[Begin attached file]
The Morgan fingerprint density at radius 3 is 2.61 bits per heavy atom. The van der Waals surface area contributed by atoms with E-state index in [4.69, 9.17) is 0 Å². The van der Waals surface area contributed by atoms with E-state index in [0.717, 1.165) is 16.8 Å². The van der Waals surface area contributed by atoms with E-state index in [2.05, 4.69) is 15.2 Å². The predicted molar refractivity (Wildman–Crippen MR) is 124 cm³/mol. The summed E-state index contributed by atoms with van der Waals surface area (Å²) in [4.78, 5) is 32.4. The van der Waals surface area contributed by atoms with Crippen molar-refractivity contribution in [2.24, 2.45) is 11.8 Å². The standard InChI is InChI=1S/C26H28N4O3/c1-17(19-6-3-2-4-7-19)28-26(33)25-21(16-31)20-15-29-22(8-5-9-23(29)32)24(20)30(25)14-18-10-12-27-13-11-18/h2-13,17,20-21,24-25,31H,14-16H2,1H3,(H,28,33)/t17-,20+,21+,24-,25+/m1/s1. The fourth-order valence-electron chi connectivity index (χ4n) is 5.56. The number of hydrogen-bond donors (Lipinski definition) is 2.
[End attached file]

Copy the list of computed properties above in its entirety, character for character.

The Morgan fingerprint density at radius 3 is 2.61 bits per heavy atom. The van der Waals surface area contributed by atoms with E-state index in [4.69, 9.17) is 0 Å². The van der Waals surface area contributed by atoms with E-state index in [0.717, 1.165) is 16.8 Å². The van der Waals surface area contributed by atoms with E-state index in [2.05, 4.69) is 15.2 Å². The predicted molar refractivity (Wildman–Crippen MR) is 124 cm³/mol. The summed E-state index contributed by atoms with van der Waals surface area (Å²) in [4.78, 5) is 32.4. The van der Waals surface area contributed by atoms with Crippen molar-refractivity contribution in [2.24, 2.45) is 11.8 Å². The standard InChI is InChI=1S/C26H28N4O3/c1-17(19-6-3-2-4-7-19)28-26(33)25-21(16-31)20-15-29-22(8-5-9-23(29)32)24(20)30(25)14-18-10-12-27-13-11-18/h2-13,17,20-21,24-25,31H,14-16H2,1H3,(H,28,33)/t17-,20+,21+,24-,25+/m1/s1. The fourth-order valence-electron chi connectivity index (χ4n) is 5.56. The number of hydrogen-bond donors (Lipinski definition) is 2.